asked for the details, evolutionary biologists always have been, and still
remain, fuzzy.  The idea that they have figured out most things and that
only a few "gaps" remain is utterly laughable.  My question of several
months ago -- "show me how" -- in the case of even *one* major organ or
system -- has remained unanswered by the evolutionary biologists,
developmental biologists, biochemists, etc. on this list.  How can you use God to fill in a "gap" between two naturalistic explanations, if you don't even have one naturalistic explanation yet?

Your "balanced" solution -- accept known mechanisms of evolution but allow for some guidance -- of course would not be accepted by Dawkins etc., and I doubt that it would be accepted by all of the TEs on this list.  I think Ted Davis and George Murphy might go for it; I think you would earn a lot of flak from several of the others, for being too weak a defender of "methodological naturalism", by not trying hard enough find *unknown* mechanisms of evolution which would eliminate the need for any "guidance". On the other hand, Behe would not rule out your solution.  He's a very open-minded guy about *how* God and natural causes are related.  I think that some other ID people (those who accept evolution, I mean) would be open to it as well.


----- Original Message ----- From: "John Walley" <>
To: "Cameron Wybrow" <>; "asa" <>
Sent: Saturday, October 10, 2009 5:18 PM
Subject: Re: [asa] Atheist finds God thru Behe's books....

"There is no way that it could evolve by Darwinian evolution. Therefore God
did it."

In this I agree with Bernie. I think Behe needlessly conflates evolution
with Darwinian evolution. And he uses the ideological (atheist) baggage of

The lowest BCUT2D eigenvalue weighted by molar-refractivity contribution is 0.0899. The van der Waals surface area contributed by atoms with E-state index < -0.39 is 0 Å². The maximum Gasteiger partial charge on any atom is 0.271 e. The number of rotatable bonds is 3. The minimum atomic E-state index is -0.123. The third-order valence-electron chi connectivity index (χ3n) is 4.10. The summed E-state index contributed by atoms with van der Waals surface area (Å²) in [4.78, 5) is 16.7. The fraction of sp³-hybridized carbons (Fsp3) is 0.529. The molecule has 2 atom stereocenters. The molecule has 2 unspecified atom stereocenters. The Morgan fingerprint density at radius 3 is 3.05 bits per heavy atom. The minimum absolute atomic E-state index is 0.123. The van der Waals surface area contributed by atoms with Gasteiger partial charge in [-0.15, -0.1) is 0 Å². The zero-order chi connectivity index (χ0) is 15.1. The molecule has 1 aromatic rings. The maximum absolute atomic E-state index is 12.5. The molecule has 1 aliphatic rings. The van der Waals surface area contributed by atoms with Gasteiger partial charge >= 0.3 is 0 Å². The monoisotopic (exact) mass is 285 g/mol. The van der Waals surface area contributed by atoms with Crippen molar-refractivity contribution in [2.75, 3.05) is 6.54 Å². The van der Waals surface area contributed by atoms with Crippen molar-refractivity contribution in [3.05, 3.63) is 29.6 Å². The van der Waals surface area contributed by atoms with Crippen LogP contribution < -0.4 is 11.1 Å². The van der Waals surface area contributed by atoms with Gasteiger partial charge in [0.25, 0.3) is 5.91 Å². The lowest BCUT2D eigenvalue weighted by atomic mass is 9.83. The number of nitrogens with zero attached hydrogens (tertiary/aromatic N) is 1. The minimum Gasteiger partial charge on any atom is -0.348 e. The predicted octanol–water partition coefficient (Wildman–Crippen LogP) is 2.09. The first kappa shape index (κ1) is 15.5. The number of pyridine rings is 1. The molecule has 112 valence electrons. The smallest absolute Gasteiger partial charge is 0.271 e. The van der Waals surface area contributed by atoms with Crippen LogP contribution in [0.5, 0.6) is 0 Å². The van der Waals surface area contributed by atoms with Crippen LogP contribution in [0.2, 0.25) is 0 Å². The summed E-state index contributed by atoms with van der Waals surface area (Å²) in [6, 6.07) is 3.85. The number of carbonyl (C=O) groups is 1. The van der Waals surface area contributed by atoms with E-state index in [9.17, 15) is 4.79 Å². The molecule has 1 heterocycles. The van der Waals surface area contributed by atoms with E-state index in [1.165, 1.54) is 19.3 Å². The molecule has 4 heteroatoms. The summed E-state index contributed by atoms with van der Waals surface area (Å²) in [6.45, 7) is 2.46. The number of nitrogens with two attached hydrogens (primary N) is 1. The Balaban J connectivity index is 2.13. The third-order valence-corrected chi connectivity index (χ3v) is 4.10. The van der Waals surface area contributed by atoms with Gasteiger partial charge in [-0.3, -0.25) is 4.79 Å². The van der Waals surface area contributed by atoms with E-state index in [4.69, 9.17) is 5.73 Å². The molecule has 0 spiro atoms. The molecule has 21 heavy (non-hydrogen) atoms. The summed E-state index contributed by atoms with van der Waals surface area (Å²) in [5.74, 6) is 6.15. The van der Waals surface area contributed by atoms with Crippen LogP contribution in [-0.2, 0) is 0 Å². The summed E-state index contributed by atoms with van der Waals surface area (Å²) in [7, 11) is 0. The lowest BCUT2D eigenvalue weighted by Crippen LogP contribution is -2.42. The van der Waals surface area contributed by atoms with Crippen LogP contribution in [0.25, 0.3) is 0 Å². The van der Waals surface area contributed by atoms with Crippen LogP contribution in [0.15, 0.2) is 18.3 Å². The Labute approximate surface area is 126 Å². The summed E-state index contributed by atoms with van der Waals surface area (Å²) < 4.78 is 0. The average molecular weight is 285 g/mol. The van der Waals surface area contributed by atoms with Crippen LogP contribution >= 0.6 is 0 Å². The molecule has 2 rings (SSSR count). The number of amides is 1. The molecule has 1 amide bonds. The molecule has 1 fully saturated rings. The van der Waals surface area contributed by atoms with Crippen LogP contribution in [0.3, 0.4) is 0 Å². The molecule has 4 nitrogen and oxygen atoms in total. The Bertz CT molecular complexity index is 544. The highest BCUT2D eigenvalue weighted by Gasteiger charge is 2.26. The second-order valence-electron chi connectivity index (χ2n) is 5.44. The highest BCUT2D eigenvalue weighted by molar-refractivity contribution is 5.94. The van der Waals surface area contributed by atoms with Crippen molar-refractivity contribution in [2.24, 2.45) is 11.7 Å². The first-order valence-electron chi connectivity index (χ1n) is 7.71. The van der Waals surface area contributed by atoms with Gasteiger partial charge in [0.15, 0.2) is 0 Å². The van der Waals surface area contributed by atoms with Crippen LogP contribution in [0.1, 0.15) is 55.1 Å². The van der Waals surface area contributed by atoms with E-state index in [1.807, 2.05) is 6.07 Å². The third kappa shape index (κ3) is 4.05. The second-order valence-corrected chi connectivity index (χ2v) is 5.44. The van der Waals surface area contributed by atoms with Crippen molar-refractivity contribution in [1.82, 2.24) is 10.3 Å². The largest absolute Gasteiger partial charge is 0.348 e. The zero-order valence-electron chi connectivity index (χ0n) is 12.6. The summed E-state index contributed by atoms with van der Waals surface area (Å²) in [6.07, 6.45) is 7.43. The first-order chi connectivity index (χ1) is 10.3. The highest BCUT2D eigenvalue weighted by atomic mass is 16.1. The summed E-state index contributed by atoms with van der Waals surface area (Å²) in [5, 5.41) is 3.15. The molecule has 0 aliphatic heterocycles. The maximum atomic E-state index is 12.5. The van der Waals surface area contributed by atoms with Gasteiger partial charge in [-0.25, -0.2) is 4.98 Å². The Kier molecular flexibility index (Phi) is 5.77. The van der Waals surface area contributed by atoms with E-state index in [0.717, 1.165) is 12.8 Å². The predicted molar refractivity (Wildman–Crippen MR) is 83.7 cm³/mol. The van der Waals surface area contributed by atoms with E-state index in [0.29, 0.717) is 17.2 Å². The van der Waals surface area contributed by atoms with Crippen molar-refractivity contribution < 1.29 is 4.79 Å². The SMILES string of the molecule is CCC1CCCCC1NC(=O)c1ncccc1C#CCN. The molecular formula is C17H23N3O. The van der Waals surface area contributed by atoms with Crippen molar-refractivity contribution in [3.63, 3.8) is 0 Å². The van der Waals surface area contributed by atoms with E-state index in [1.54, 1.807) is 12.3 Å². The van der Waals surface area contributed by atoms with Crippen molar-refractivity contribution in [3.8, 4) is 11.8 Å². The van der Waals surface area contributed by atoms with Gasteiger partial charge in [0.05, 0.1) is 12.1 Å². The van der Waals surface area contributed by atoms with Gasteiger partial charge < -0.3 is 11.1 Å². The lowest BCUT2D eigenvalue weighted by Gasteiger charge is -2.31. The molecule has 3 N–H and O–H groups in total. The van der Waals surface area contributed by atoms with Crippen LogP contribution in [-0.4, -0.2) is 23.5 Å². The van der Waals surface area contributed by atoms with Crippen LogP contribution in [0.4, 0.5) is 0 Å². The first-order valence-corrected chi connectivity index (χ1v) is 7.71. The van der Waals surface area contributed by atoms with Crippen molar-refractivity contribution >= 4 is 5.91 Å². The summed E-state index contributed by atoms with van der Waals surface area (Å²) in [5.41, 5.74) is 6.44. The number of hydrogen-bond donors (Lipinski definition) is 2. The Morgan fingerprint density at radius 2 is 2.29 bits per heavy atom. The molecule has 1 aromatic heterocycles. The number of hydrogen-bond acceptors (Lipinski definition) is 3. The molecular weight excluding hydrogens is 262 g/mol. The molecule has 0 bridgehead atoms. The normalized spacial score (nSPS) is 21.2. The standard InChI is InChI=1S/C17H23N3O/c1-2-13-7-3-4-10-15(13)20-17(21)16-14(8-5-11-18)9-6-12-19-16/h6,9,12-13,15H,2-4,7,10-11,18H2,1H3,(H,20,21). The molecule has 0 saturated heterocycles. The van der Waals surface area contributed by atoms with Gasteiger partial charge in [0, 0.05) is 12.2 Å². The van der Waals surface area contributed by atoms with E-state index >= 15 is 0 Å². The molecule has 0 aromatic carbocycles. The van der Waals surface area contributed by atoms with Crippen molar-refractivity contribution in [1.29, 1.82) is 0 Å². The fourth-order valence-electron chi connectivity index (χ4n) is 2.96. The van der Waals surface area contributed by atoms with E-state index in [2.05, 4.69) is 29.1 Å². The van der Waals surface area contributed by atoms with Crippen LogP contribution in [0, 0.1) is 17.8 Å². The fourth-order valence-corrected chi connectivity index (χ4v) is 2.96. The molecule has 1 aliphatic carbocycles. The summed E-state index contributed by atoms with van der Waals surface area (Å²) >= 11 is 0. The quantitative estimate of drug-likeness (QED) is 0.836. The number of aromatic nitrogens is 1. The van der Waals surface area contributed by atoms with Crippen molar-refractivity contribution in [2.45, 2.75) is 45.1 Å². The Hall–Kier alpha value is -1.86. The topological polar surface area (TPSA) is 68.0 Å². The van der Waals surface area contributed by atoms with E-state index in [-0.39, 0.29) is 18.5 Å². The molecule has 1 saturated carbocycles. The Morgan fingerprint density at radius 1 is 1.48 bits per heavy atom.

"Darwinian" evolution (ala Martinez Hewlett) to attack evolution itself,
leaving some mystical "God did it" mechanism as the result.

To me the Darwinian qualifier is meaningless and irrelevant. I think the
valid scientific claims of Darwin were common descent, random mutation and
natural selection and on these I agree with him. What Darwin didn't know was
that these alone were not sufficient to explain all of evolution but they do
explain a good bit of it. More on this in a second.

The unguided abiogenesis musing was conditional and he himself said "But if
(and Oh! what a big if!) we could conceive in some warm little pond" so it
does not deserve to be counted among the above scientifically verifiable
claims. I know Dawkins and the atheists try to smuggle that in with the rest
of Darwin that have been verified but it is a Trojan Horse strategy. Both
the atheists and the Christians need to decouple the personal unbelief of
Darwin with his otherwise scientific claims because first they don't matter
and they only serve to confuse the actual science. On this I agree with
Bernie that Behe fails to do this and I think he unfairly tries to demonize
evolution itself by associating it with Darwin's atheism and countering it
with direct intervention by God.

Now as to how much of evolution can Darwin's scientifically testable claims
explain, I think Behe has made some valid points as to the limitations of at
least single point mutations. However in fairness Darwin and no one else
could know how limited this could have been in his day so it was a very
plausible theory at the time. Now only the die hard atheist kool-aid
drinkers can defend the random mutation alone hypothesis and there is no
point in debating that because it is just as much a position of faith as
Behe's direct intervention.

Again the false dilemma is between the atheist position of rejecting God by
rejecting intervention and appealing to naturalism of the gaps in spite of
all the complexity and odds against it on one hand, and rejecting evolution
because of the atheist implications and appealing to God of the gaps to have
somehow done it in some mystical way but just not through evolution on the
other hand. The only rational way to resolve this is to accept the known
mechanisms of evolution and to see them supplemented with the belief (not
science) of unknown but guided processes. This leaves us at a level playing
field with the atheist without giving either side an advantage and both
resorting to their faith to complete the picture. I don't think Behe and ID
in general is willing to do this and instead he wants to insist on the
imprimatur of science to support his side which is exactly what the atheist
wants as well so we have the ongoing death struggle between the two

This is where I think Collins has a superior response because it is a
scientific inference and not ideologically driven like the other two
extremes. It also just happens to be much easier to defend as well.



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Received on Sun Oct 11 23:58:35 2009